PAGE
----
Thursday, October 13, 2011

What Would Oprah Do? Self-Examination for the Community Advocate

Oprah's OWN network launched a social media frenzy with the amazing "Life Class" series that streams simultaneously on Facebook, Twitter and Cable TV.

Oprah uses the web as a virtual therapy session for people who want to make serious changes in their personal life. Thousands of people share their deepest and darkest pains to the world while Oprah and her "sister-girl" experts help unravel how these experiences shape who we are.

The "Life Class" acts as a guide using affirmations and identifying destructive patterns of behavior that keep the everyday Joe from living his life purpose. Oprah cites her own foils and fumbles as proof that no one is perfect. Nope, not even Oprah.

Even Oprah, with all the money, gourmet chefs and personal trainers, admitted that she doesn't believe in exercise.  Her personal revelation makes her more human and more accessible.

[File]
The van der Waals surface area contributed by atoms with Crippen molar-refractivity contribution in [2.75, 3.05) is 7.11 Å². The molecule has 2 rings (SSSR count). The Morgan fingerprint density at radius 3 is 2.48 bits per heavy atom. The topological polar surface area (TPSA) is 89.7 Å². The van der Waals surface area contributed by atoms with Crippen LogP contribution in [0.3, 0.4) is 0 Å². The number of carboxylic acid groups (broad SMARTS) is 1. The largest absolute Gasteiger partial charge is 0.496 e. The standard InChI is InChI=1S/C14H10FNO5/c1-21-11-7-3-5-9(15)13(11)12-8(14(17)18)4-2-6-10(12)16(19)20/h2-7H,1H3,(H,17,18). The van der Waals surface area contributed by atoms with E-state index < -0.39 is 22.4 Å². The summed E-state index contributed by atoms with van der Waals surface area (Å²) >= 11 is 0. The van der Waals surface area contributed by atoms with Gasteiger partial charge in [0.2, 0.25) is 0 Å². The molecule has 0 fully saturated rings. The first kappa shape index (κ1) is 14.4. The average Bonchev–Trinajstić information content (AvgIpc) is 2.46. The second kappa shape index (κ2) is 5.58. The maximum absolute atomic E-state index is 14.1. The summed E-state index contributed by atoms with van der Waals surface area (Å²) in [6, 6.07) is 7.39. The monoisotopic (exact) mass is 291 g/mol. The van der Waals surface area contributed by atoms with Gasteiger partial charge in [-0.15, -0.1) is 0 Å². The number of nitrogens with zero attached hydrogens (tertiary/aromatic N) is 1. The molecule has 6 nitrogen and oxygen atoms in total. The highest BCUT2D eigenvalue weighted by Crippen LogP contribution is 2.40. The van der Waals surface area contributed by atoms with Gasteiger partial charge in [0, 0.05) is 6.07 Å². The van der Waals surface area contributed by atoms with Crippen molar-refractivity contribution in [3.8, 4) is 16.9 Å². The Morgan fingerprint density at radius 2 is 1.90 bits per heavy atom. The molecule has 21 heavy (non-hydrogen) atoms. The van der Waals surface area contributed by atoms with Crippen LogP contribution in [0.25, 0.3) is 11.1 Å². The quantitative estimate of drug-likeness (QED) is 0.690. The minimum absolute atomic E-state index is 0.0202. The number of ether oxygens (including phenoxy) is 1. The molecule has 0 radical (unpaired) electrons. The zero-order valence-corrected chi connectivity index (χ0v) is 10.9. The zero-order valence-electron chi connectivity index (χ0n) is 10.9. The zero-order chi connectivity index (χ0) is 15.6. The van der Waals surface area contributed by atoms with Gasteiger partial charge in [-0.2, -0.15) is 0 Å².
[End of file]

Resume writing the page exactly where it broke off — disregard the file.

This self-disclosure model for personal and collective change made me think about my role as a health advocate and yoga teacher in Anacostia.

Why would and should anyone listen to what I have to say about health? 

Influencing health policy is one thing. But trying to convince grown folks not to eat carry out can lead me down a dark path of egotistical banter that falls on deaf ears. I realize now that in order for true community advocacy to work, we must reveal ourselves and share our struggles. It's time to for community advocates to use our personal testimonies as the tether that connects our experiences to those who are willing to hear us. This is the first step toward personal change.

It won't be easy to tell a stranger what I have been through, but in the long run, my personal story will hopefully connect with someone who needs one small voice to help take a big leap.


Juneous said...

Very good post! I have learned that being transparent and open is one way for people to connect with you and see you as human.

AnacostiaYogi said...

Thinking back to all the people who had the biggest influence on my life, the one thing that they shared is their disclosure. I respected and admired them more because of their willingness to share the more vulnerable parts of themselves.
Anacostia Yogi